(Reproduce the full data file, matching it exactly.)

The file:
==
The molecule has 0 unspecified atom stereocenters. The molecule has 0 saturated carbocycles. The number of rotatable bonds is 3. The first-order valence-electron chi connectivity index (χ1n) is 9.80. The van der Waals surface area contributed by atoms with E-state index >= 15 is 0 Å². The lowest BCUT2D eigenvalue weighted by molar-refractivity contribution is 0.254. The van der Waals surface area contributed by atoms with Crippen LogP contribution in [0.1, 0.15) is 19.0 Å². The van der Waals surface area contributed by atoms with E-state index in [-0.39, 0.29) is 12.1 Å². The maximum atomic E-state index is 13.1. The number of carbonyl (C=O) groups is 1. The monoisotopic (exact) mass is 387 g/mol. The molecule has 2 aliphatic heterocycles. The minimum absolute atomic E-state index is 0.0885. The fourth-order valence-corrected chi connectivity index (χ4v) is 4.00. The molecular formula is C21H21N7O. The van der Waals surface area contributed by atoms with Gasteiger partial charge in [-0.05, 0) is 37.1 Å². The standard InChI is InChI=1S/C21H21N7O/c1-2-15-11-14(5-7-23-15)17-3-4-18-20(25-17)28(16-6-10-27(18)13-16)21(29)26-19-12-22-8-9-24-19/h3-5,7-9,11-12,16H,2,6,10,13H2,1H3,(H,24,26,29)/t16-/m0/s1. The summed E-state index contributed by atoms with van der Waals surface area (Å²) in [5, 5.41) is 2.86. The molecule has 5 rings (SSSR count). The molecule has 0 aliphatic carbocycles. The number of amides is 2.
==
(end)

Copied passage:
The molecule has 0 unspecified atom stereocenters. The molecule has 0 saturated carbocycles. The number of rotatable bonds is 3. The first-order valence-electron chi connectivity index (χ1n) is 9.80. The van der Waals surface area contributed by atoms with E-state index >= 15 is 0 Å². The lowest BCUT2D eigenvalue weighted by molar-refractivity contribution is 0.254. The van der Waals surface area contributed by atoms with Crippen LogP contribution in [0.1, 0.15) is 19.0 Å². The van der Waals surface area contributed by atoms with E-state index in [-0.39, 0.29) is 12.1 Å². The maximum atomic E-state index is 13.1. The number of carbonyl (C=O) groups is 1. The monoisotopic (exact) mass is 387 g/mol. The molecule has 2 aliphatic heterocycles. The minimum absolute atomic E-state index is 0.0885. The fourth-order valence-corrected chi connectivity index (χ4v) is 4.00. The molecular formula is C21H21N7O. The van der Waals surface area contributed by atoms with Gasteiger partial charge in [-0.05, 0) is 37.1 Å². The standard InChI is InChI=1S/C21H21N7O/c1-2-15-11-14(5-7-23-15)17-3-4-18-20(25-17)28(16-6-10-27(18)13-16)21(29)26-19-12-22-8-9-24-19/h3-5,7-9,11-12,16H,2,6,10,13H2,1H3,(H,24,26,29)/t16-/m0/s1. The summed E-state index contributed by atoms with van der Waals surface area (Å²) in [5, 5.41) is 2.86. The molecule has 5 rings (SSSR count). The molecule has 0 aliphatic carbocycles. The number of amides is 2.